Indeed, one of the major discomforts felt by company executives and leaders is the inherent risk in the labor part of outsourcing. Let’s exemplify it.
Here at Albieri and Associates, we hired a cleaning company and, consequently, outsourced this activity. Due to financial struggles, this company did not honor the salary and some benefits for one of its employees who, upon being dismissed, filed for legal action.
Not to dwell on the details, but we were ordered by the judge to pay, in addition to back salary, some of the benefits to the professional. It is regrettable and horrible for who goes through this type of circumstance, that the logic of justice is to penalize the one who was outsourcing the service and, by the way, paying all the bills on time.
This scenario that, surprisingly, is somewhat common places an added spice to the processes of outsourced service contracts, whose rules are likely to greatly improve with the labor reform.
In short, the Bill establishes some interesting points, which we’ve listed below:
Article 9 expressly states that there is no employment relationship between the contracting company and outsourced employees, provided that the 180-day time frames, which may be extended for a further 90 days, are respected. After this, the same outsourced part may return to the contractor, as long as they serve a consecutive 90 days.
Activities of any company may be outsourced, without any penalties applied to the contractor.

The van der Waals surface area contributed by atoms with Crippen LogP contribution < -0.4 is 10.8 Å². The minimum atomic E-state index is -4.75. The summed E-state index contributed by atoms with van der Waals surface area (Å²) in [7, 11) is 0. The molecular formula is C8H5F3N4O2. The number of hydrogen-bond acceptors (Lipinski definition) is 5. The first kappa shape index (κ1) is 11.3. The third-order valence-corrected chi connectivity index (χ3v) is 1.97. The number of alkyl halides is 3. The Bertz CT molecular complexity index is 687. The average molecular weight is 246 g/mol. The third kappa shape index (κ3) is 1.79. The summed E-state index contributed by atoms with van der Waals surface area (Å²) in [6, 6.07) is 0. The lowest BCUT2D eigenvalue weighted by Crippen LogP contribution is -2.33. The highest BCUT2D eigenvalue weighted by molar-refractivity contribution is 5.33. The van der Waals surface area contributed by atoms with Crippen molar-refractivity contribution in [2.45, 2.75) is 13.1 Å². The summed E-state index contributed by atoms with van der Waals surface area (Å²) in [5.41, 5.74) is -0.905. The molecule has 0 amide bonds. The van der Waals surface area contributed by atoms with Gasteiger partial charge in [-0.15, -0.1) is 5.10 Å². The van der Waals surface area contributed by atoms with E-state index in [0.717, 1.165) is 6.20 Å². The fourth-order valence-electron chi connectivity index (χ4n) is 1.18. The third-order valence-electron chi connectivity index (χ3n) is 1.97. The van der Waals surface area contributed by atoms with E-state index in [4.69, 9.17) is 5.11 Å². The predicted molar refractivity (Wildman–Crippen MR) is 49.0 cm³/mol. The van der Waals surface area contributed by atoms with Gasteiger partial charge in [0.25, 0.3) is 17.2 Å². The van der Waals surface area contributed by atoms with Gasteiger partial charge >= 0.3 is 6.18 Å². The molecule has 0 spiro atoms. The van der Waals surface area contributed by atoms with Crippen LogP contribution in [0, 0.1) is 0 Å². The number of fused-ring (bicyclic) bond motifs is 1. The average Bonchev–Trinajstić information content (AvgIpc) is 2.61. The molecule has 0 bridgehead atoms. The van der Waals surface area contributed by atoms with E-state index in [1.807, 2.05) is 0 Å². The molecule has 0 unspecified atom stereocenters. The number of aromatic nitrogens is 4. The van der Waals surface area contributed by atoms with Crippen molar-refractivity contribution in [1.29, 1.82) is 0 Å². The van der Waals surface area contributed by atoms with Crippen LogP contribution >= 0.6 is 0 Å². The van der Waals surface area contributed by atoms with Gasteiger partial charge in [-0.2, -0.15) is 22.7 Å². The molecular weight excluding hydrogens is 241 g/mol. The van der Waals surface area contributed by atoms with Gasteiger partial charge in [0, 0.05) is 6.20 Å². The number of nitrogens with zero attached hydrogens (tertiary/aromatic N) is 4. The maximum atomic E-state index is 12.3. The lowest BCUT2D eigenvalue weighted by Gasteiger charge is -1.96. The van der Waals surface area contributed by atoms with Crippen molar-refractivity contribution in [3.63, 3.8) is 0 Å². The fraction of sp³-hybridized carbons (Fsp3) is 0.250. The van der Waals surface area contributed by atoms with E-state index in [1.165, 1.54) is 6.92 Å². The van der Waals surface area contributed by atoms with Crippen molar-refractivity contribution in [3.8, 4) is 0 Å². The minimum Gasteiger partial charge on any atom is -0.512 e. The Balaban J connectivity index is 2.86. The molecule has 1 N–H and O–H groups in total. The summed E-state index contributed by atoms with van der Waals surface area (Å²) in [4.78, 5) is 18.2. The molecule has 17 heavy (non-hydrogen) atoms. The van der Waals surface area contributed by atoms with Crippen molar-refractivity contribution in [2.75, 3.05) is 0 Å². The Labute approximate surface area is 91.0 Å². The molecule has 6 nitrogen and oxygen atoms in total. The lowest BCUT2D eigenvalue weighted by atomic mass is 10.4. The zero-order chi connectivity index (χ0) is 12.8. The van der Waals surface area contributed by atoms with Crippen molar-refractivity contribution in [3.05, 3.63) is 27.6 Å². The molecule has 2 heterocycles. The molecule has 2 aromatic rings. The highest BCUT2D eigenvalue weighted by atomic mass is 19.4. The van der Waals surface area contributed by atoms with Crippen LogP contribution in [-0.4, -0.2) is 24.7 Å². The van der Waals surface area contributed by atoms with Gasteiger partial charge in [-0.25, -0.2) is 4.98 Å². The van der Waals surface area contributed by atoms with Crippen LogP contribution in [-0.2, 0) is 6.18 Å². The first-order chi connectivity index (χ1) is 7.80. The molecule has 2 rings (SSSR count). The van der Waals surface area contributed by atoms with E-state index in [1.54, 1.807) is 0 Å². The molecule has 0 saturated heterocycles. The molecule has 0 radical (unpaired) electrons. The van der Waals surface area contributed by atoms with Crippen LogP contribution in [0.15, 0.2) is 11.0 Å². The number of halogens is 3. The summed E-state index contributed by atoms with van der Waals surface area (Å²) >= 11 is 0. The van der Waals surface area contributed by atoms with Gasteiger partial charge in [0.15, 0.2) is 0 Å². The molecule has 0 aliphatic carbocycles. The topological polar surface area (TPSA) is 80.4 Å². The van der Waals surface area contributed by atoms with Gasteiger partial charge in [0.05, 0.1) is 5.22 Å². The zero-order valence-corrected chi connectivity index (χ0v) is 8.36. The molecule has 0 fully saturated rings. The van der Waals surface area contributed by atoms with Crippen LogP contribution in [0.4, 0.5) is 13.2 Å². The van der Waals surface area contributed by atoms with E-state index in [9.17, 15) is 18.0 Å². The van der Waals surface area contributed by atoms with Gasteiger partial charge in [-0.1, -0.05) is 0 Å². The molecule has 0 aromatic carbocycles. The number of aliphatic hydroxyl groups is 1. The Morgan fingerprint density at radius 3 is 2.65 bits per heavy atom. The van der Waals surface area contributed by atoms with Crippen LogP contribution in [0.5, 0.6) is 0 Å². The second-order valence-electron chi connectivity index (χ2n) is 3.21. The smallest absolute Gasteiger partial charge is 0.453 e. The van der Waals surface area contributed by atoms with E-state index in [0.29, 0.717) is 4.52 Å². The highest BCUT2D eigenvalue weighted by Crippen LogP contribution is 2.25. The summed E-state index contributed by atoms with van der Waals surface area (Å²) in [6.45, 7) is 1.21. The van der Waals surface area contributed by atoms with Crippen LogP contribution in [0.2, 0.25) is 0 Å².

Outsourcing companies should have paid-in and proven capital, according to the number of employees they have. This point in particular offers more security to the employees and marks outsourcing companies, since there are a number of players in the market that do not possess the conditions and financial health to honor their commitments.
It stipulates general terms for entering into a service contract, such as the time frame and safety provisions for the worker.
To wrap-up these brief comments on the labor aspects, we offered commentary on three points that we consider important for allowing outsourced contractors to have more peace and security during the process:
Service contract: always initiate an outsourced job after signing the contract that will support the service. We know that the need is often urgent and there is not a lot of time to comply with the formalities, but the contract can prevent future inconveniences. The trick is to have an “umbrella” contract so that your company can make use of third-party contracts without the bureaucracy of the ending a new contract.
Job supervision: even though the work is technically conducted by the employer’s internal staff, a supervisor or manager from the outsourcing company is required to monitor (even if only administratively) the team that is assigned to your company. This measure may help mitigate possible labor investigations, such as salary parity with the in-house staff, employment relationship and other mutual responsibilities.
Documentary evidence: requires proof that taxes withheld at the source are being collected for the outsourced employees in your company (INSS and IRRF), because they have been deducted from the employee and represent an additional risk to your company if there is any future labor process.